a nice trip to the seaside towns of Scarborough and Bridlington were a real
treat. I looked after shops like Granada TV rentals, Sainsburys the large
supermarket chain and Iceland Frozen Foods. Iceland used the IBM replacement to
the PC series the
The PS2 was designed by IBM to take back control of the PC market which had been
slipping away to the up and coming clones using technology that they could not
easily copy. But people did not abandon the clones and come back to the
IBM fold so IBM were left with a technology that lots of people were moving away
from. IBM did not want to abandon it so they kept on with it and lost a large
part of the market and have still not got the share they had back and probably
never will now. I probably should also mention the IBM
network which someone may want to read about.
a pair of ICL System 25 servers, this allowed for one to be running and there
was also a hot spare in case. If these both went down then the supermarket
would have to barter with the customers as to how much they thought there
shopping was usually worth. Not a pleasant time for the store.
printers were the bane of my life, bits of fruit and veg would end up down them
and heavy handed shop assistants would drag the receipt paper about, leaving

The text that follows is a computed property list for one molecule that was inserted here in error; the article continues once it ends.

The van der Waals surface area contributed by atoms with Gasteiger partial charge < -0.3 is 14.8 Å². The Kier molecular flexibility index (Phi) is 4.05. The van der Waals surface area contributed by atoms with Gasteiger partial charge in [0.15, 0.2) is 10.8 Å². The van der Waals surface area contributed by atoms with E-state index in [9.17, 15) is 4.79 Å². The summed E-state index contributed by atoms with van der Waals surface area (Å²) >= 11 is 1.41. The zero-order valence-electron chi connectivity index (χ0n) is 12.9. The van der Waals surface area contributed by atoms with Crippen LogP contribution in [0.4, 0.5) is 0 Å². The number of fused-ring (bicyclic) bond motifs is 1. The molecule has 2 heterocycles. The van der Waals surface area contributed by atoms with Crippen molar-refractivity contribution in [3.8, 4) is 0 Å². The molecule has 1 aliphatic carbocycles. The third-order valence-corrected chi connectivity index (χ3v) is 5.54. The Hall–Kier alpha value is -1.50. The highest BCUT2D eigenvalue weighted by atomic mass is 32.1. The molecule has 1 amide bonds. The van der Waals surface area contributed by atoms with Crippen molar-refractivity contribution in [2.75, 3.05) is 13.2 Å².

bits jammed in.
This was the
day of the
matrix printer, the golf ball printer and the
I purchased and
was a big fan of the
years as a Field Service Engineer I was made redundant.
After a short
period of contracting I started working at Provident Insurance PLC in Halifax as
a Senior Technical Analyst, in a large office. The office had a large server
room and when I arrived we had a Novell 3.12 server, this stored all the files
and folders which the users connected to with Windows 3.11. MS Mail was
used for sending and receiving mail with a "postoffice" set up on the server,
this was a folder structure which eventually led on to the creation of Exchange.
We started to
install more and more servers which had Windows NT installed on them, they were
Compaq in those days and we had a number of DLT tape drives to back them up. We
created our own domain which was a step up in technology, with primary and
secondary domain controllers we had redundancy for the users to log on, with the
old Novell system if that box went down nobody could log on.
implemented a new set of servers which stored TIFF pictures of people's motor
insurance documents which could then be brought up on large screens when the